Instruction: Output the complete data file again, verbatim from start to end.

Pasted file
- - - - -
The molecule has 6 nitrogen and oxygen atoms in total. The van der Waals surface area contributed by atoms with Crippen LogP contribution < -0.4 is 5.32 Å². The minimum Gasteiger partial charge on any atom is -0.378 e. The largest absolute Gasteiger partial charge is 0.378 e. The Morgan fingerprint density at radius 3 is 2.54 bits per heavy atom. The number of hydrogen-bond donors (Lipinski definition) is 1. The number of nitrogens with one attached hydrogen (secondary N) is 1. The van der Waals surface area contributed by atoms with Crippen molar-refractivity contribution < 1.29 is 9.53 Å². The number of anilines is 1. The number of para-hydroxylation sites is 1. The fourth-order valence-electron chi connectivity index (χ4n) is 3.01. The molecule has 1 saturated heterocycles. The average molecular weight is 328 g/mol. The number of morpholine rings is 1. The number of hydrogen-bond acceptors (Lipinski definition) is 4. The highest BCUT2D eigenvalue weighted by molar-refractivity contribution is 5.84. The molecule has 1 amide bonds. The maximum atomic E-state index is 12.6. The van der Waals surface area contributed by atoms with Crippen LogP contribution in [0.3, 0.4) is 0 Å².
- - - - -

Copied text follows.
The molecule has 6 nitrogen and oxygen atoms in total. The van der Waals surface area contributed by atoms with Crippen LogP contribution < -0.4 is 5.32 Å². The minimum Gasteiger partial charge on any atom is -0.378 e. The largest absolute Gasteiger partial charge is 0.378 e. The Morgan fingerprint density at radius 3 is 2.54 bits per heavy atom. The number of hydrogen-bond donors (Lipinski definition) is 1. The number of nitrogens with one attached hydrogen (secondary N) is 1. The van der Waals surface area contributed by atoms with Crippen molar-refractivity contribution < 1.29 is 9.53 Å². The number of anilines is 1. The number of para-hydroxylation sites is 1. The fourth-order valence-electron chi connectivity index (χ4n) is 3.01. The molecule has 1 saturated heterocycles. The average molecular weight is 328 g/mol. The number of morpholine rings is 1. The number of hydrogen-bond acceptors (Lipinski definition) is 4. The highest BCUT2D eigenvalue weighted by molar-refractivity contribution is 5.84. The molecule has 1 amide bonds. The maximum atomic E-state index is 12.6. The van der Waals surface area contributed by atoms with Crippen LogP contribution in [0.3, 0.4) is 0 Å².